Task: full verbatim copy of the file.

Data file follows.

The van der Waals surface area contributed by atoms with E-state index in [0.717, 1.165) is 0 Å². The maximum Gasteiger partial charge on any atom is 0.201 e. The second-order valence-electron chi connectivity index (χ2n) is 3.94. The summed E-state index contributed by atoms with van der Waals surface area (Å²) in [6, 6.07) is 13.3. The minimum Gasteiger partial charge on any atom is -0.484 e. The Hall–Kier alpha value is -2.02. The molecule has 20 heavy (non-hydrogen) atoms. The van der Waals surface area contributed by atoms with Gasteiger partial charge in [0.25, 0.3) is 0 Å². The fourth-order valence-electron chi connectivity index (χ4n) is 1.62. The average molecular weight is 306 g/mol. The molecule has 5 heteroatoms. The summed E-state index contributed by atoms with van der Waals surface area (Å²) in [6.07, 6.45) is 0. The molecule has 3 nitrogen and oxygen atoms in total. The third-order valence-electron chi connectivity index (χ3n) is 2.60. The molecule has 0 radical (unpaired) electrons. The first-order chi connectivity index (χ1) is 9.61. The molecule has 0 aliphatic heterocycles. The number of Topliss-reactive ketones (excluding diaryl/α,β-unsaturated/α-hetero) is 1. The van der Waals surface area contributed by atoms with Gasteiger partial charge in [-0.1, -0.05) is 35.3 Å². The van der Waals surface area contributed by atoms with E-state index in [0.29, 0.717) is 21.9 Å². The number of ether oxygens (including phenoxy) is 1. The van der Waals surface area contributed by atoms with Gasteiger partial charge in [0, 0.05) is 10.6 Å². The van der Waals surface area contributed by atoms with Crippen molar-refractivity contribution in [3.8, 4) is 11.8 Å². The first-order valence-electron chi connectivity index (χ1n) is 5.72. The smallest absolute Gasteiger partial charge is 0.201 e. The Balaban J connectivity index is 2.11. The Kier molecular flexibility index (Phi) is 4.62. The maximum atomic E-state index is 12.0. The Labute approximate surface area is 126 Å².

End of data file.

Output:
The van der Waals surface area contributed by atoms with E-state index in [0.717, 1.165) is 0 Å². The maximum Gasteiger partial charge on any atom is 0.201 e. The second-order valence-electron chi connectivity index (χ2n) is 3.94. The summed E-state index contributed by atoms with van der Waals surface area (Å²) in [6, 6.07) is 13.3. The minimum Gasteiger partial charge on any atom is -0.484 e. The Hall–Kier alpha value is -2.02. The molecule has 20 heavy (non-hydrogen) atoms. The van der Waals surface area contributed by atoms with Gasteiger partial charge in [0.25, 0.3) is 0 Å². The fourth-order valence-electron chi connectivity index (χ4n) is 1.62. The average molecular weight is 306 g/mol. The molecule has 5 heteroatoms. The summed E-state index contributed by atoms with van der Waals surface area (Å²) in [6.07, 6.45) is 0. The molecule has 3 nitrogen and oxygen atoms in total. The third-order valence-electron chi connectivity index (χ3n) is 2.60. The molecule has 0 radical (unpaired) electrons. The first-order chi connectivity index (χ1) is 9.61. The molecule has 0 aliphatic heterocycles. The number of Topliss-reactive ketones (excluding diaryl/α,β-unsaturated/α-hetero) is 1. The van der Waals surface area contributed by atoms with Gasteiger partial charge in [-0.1, -0.05) is 35.3 Å². The van der Waals surface area contributed by atoms with E-state index in [0.29, 0.717) is 21.9 Å². The number of ether oxygens (including phenoxy) is 1. The van der Waals surface area contributed by atoms with Gasteiger partial charge in [0, 0.05) is 10.6 Å². The van der Waals surface area contributed by atoms with Crippen molar-refractivity contribution in [3.8, 4) is 11.8 Å². The first-order valence-electron chi connectivity index (χ1n) is 5.72. The smallest absolute Gasteiger partial charge is 0.201 e. The Balaban J connectivity index is 2.11. The Kier molecular flexibility index (Phi) is 4.62. The maximum atomic E-state index is 12.0. The Labute approximate surface area is 126 Å².